Our current operating environments in all locations is currently declared as safe for children, young people and families and not in a state of alarm or emergency.
Family Services Australia (FSA’s) organisational values centre on the wellbeing of our staff, clients, families and all communities we support throughout NSW and QLD. Our values of Compassion, Accountability, Respect and Empowerment (CARE) with Integrity ensure that we are operating in a safe environment when considering Coronavirus (COVID-19).
We are ensuring all staff, clients, stakeholders and community are kept SAFE-WELL-STRONG and CONNECTED at all times, including through after-hours at-call. FSA Practice Leaders of FSA’s six service streams are available for further information, advice and support if needed on 1800 FSA 000 (1800 372 000).
All FSA staff, practice leaders and staff are continuing to take detailed hygiene precautions with all community, group work and consult activities, with our response Central Triage Monitoring and Evaluation (M&E) Framework tracking progress of alerts, information and community intelligence gathered from our Occasions of Service (OoS) that remain active and in place to support our community clients.
FSA are monitoring local Primary Health Network (PHN) and NSW Health Alerts, available on a daily update and we encourage all members of the community to stay informed of these updates. For Daily Updates: https://www.health.gov.au/news/health-alerts/novel-coronavirus-2019-ncov-health-alert
FSA Policy is following the Close Contact; Isolation; and Symptom Development Strategies outlined below.
At this stage there have been no COVID-19 infections in contact with any FSA staff member, representative, community member or client. Should this position change, with even one confirmed case of infection in direct or indirect contact, FSA will immediately update all external communications and commence its pre-established Quarantine Action Plan (QAP) of all persons involved (on a case by case basis).
We look forward to ensuring your safety and wellbeing in taking good care of one another in our community.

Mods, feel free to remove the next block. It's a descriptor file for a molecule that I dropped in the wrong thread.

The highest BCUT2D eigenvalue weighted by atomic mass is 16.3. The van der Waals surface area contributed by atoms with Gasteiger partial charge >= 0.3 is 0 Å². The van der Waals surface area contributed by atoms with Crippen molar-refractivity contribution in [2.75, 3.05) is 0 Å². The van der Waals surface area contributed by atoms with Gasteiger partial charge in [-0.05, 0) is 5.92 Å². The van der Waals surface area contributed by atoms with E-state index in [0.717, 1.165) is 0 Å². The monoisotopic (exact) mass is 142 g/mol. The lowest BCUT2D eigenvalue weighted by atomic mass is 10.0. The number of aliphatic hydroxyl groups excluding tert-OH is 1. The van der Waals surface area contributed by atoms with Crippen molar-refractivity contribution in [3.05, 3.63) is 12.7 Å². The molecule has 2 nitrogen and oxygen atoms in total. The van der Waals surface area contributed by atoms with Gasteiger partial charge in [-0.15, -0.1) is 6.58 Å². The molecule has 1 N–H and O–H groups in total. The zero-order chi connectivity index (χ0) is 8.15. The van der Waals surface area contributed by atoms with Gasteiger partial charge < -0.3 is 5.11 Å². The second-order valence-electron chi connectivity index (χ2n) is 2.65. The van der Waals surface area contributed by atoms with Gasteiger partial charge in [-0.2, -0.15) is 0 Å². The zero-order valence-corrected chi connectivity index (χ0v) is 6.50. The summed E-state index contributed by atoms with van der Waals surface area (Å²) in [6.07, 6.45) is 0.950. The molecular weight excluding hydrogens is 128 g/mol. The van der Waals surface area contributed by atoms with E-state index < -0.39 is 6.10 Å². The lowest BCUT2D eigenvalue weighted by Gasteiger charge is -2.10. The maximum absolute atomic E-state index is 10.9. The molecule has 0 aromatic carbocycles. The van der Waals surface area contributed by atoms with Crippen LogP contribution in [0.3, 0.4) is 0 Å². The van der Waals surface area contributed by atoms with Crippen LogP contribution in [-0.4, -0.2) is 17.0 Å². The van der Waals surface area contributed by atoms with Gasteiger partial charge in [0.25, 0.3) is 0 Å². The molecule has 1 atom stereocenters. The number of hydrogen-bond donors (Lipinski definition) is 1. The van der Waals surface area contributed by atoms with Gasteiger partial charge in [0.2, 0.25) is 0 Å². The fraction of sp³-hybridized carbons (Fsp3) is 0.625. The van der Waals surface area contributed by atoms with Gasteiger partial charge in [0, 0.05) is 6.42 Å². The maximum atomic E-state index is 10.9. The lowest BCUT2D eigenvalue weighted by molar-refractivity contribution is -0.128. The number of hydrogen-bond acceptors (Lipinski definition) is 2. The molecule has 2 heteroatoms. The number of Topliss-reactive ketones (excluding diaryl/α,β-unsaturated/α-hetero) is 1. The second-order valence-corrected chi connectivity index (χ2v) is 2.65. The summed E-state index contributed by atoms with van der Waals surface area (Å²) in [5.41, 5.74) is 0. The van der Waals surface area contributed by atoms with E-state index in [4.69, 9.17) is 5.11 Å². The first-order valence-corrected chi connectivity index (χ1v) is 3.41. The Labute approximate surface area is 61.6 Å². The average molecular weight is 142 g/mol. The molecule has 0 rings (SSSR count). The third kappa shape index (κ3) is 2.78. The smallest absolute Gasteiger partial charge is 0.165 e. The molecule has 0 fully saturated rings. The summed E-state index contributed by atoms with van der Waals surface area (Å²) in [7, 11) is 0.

Managing Director &
Family Services Australia
Coronaviruses are a type of virus that can affect humans and animals. Some coronaviruses cause illness similar to the common cold while other coronaviruses cause more serious illness, such as severe acute respiratory syndrome (SARS) and Middle East respiratory syndrome (MERS).
Novel coronavirus (COVID-19) was first reported in Wuhan City in China in December 2019. Cases have now been confirmed in multiple countries around the world. While there is still much to be learned about infection with COVID-19, it appears that the illness is much less severe than SARS or MERS, and some people with the infection may have only a mild illness.
A close contact is someone who has been face to face for at least 15 minutes, or been in the same closed space for at least 2 hours, as someone who has tested positive for the COVID-19 when that person was infectious.
Isolate yourself at home and monitor your health closely
If you have been identified to have had close contact with someone who is confirmed to have infection with COVID-19 while they were infectious, you must:
- Isolate yourself at home until 14 days after you were last exposed to the infectious person. You should not leave the house, except for seeking medical care. You should stay in a different room to other people as much as possible, and wear a surgical mask when you are in the same room as another person and when seeking medical care. Use a separate bathroom if available. Do not go to work, school, or public areas, and do not use public transportation, taxi services or rideshares.
- watch for signs and symptoms:
- shortness of breath
- other early symptoms to watch for are chills, body aches, sore throat, headache and runny nose, muscle pain or diarrhoea
If you develop symptoms
- If you are seriously unwell and it is an emergency, call 000 immediately.
- Continue to keep yourself apart from other people as much as possible (eg in a different room).
- Wear a surgical mask if you have one.
- Call your local public health unit on 1300 066 055, they will assess you and advise on what to do next.
- If you can’t contact the public health unit, see a doctor, preferably at a hospital emergency department, as soon as possible.
- Phone the emergency department before attending so they can make arrangements for when you arrive to prevent spread of infection to others.
- Do not travel on public transport, use taxis or ride-shares and do not attend any public places.